"Spectre" Review: Bond Film Reveals the Dangers of the Surveillance State

John Hanlon
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Posted: Nov 13, 2015 10:49 AM
"Spectre" Review: Bond Film Reveals the Dangers of the Surveillance State

In the last few years, there have been dozens of films that speak to the dangers of living in a surveillance state. From Captain America: The Winter Soldier to Good Kill (which addressed the ethics of drone strikes), the topic of spying — and whether or not there should be limits to governments’ use of mass surveillance — has been a hot political topic on the big screen.

Spectre, Daniel Craig’s fourth film as James Bond, continues that trend by showing secret agent Bond struggling in an age where drones are seen as a suitable replacement to agents on the ground.

Bond is an old-fashioned agent. He believes that spy-work should be left to the officers who are willing to risk their lives on the ground for the mission. After Bond lost his mentor in Skyfall, the series' previous entry, he's struggling with moving forward when he realizes how out-of-date he seems to the young government hotshots.

To C. (Andrew Scott), a politician in the British government, Bond’s methods seem as archaic as the horse and buggy.

Considering the damage Bond leaves on an undercover mission to Mexico City in the film's truly great opening sequence, C. senses the opportunity to end the double-0 program for good. He wants to earn international support to develop a worldwide surveillance network that would replace putting agents on the ground. “We watch everyone,” he says slyly when asked about the breadth of the program.

In the past, many Bond films have featured timely topics that seem to be — in the immortal words of Law of Order — “ripped from the headlines.” This one follows that tradition ably featuring topics that our political leaders are currently struggling with.

For fans though, it’s hard not to be disappointed that Spectre — while commendable as a James Bond film — never hits the dramatic high notes that Skyfall did in 2012. That film seemed to take the story and the action to a higher level, peaking with a major emotional climax. After the opening scene of Spectre, the rest of the film seems to rely on the complacency of being a James Bond film.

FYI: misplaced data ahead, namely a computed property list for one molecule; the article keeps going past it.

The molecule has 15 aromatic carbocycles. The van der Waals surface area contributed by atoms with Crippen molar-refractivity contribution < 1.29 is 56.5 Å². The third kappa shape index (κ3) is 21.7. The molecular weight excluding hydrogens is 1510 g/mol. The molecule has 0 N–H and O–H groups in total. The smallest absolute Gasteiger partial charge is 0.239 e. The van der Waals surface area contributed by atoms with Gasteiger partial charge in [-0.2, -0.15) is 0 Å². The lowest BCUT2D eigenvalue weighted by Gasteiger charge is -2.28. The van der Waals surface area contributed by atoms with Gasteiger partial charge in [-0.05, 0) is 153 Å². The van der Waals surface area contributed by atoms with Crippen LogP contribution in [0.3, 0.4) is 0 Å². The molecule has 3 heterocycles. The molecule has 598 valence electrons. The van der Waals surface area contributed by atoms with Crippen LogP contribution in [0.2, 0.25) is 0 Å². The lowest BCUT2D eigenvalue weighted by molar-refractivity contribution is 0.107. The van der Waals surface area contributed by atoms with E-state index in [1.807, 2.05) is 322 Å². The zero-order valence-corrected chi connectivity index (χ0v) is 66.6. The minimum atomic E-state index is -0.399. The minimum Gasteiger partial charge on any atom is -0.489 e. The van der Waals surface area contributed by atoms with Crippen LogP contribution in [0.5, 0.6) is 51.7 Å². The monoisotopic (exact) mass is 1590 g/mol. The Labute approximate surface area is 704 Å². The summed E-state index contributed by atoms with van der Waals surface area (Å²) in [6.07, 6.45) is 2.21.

Director Sam Mendes again brings a powerful technical skill to the action sequences, especially the opening scene, but the story isn’t as memorable as it could’ve been. The film features some of the classic elements of James Bond films, including a few humorous scenes, several appealing love interests (played here by Léa Seydoux and the underutilized Monica Bellucci) and a dramatic bureaucrat who clashes with Bond (played with great affection by Ralph Fiennes). There’s also a strong henchman (Dave Bautista) and a mysterious villain (Christoph Waltz). Even with these elements though, the film never takes a real advantage of any of them, especially not the main villain.

There have been rumors of Waltz’s role in the movie here for years so it’s hard not to go into a movie like this with high expectations. In the past decade, Waltz has established himself as a great character actor and one that could serve as one of Bond’s best foils. Instead, his underwritten role makes this Bond film feel lacking. Some of the greatest Bond villains have featured adversaries who are as memorable as Bond himself. Waltz falls short in that regard. There’s a lot of buildup to his character’s revelations but the reveals themselves lack the punch they should.

What Spectre should be remembered for is its topical subject and how it explored that subject in a strong and valuable way considering today’s political climate. “A terrible event can lead to something wonderful,” Waltz’s character notes regarding the growth of surveillance in an unsafe world. It's a conversation that works really well but one wishes that the film's other elements would've worked as well as its subject matter.